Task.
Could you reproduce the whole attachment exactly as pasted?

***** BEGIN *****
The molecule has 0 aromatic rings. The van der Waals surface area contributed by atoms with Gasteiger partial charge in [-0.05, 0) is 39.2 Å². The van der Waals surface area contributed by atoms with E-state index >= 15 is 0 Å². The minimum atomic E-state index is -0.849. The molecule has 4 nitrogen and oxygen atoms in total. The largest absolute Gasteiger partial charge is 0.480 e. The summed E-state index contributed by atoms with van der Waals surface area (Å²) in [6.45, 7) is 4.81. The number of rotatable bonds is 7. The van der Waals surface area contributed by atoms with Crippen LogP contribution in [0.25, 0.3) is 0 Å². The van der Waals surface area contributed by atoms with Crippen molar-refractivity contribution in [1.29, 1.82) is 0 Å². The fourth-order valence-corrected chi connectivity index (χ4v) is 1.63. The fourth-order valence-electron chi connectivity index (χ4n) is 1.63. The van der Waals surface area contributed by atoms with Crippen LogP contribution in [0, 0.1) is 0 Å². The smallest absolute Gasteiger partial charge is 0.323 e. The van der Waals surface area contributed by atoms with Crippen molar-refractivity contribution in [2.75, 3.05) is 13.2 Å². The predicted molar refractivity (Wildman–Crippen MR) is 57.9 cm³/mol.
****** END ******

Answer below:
The molecule has 0 aromatic rings. The van der Waals surface area contributed by atoms with Gasteiger partial charge in [-0.05, 0) is 39.2 Å². The van der Waals surface area contributed by atoms with E-state index >= 15 is 0 Å². The minimum atomic E-state index is -0.849. The molecule has 4 nitrogen and oxygen atoms in total. The largest absolute Gasteiger partial charge is 0.480 e. The summed E-state index contributed by atoms with van der Waals surface area (Å²) in [6.45, 7) is 4.81. The number of rotatable bonds is 7. The van der Waals surface area contributed by atoms with Crippen LogP contribution in [0.25, 0.3) is 0 Å². The van der Waals surface area contributed by atoms with Crippen molar-refractivity contribution in [1.29, 1.82) is 0 Å². The fourth-order valence-corrected chi connectivity index (χ4v) is 1.63. The fourth-order valence-electron chi connectivity index (χ4n) is 1.63. The van der Waals surface area contributed by atoms with Crippen LogP contribution in [0, 0.1) is 0 Å². The smallest absolute Gasteiger partial charge is 0.323 e. The van der Waals surface area contributed by atoms with Crippen molar-refractivity contribution in [2.75, 3.05) is 13.2 Å². The predicted molar refractivity (Wildman–Crippen MR) is 57.9 cm³/mol.